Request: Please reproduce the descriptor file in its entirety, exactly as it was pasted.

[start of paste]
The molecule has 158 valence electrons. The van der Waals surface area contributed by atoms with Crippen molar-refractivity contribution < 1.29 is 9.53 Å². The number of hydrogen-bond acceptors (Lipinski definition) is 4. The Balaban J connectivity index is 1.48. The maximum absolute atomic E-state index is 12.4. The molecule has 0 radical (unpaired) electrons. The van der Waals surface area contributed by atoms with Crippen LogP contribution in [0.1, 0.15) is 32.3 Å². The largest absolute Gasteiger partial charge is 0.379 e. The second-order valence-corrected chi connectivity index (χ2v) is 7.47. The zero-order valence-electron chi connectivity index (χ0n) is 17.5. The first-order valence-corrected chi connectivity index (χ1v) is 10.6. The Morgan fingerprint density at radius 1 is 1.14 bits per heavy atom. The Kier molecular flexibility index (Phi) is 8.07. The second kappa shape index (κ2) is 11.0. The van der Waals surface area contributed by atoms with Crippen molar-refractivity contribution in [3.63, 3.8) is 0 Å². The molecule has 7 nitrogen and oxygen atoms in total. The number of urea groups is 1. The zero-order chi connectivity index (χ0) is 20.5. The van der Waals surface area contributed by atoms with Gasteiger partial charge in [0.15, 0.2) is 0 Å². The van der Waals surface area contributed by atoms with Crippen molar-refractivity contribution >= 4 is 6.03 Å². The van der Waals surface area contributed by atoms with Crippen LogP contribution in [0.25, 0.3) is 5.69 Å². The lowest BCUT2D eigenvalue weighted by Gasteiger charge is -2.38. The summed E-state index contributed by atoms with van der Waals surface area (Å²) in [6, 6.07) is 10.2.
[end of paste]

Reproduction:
The molecule has 158 valence electrons. The van der Waals surface area contributed by atoms with Crippen molar-refractivity contribution < 1.29 is 9.53 Å². The number of hydrogen-bond acceptors (Lipinski definition) is 4. The Balaban J connectivity index is 1.48. The maximum absolute atomic E-state index is 12.4. The molecule has 0 radical (unpaired) electrons. The van der Waals surface area contributed by atoms with Crippen LogP contribution in [0.1, 0.15) is 32.3 Å². The largest absolute Gasteiger partial charge is 0.379 e. The second-order valence-corrected chi connectivity index (χ2v) is 7.47. The zero-order valence-electron chi connectivity index (χ0n) is 17.5. The first-order valence-corrected chi connectivity index (χ1v) is 10.6. The Morgan fingerprint density at radius 1 is 1.14 bits per heavy atom. The Kier molecular flexibility index (Phi) is 8.07. The second kappa shape index (κ2) is 11.0. The van der Waals surface area contributed by atoms with Crippen molar-refractivity contribution in [3.63, 3.8) is 0 Å². The molecule has 7 nitrogen and oxygen atoms in total. The number of urea groups is 1. The zero-order chi connectivity index (χ0) is 20.5. The van der Waals surface area contributed by atoms with Gasteiger partial charge in [0.15, 0.2) is 0 Å². The van der Waals surface area contributed by atoms with Crippen molar-refractivity contribution >= 4 is 6.03 Å². The van der Waals surface area contributed by atoms with Crippen LogP contribution in [0.25, 0.3) is 5.69 Å². The lowest BCUT2D eigenvalue weighted by Gasteiger charge is -2.38. The summed E-state index contributed by atoms with van der Waals surface area (Å²) in [6, 6.07) is 10.2.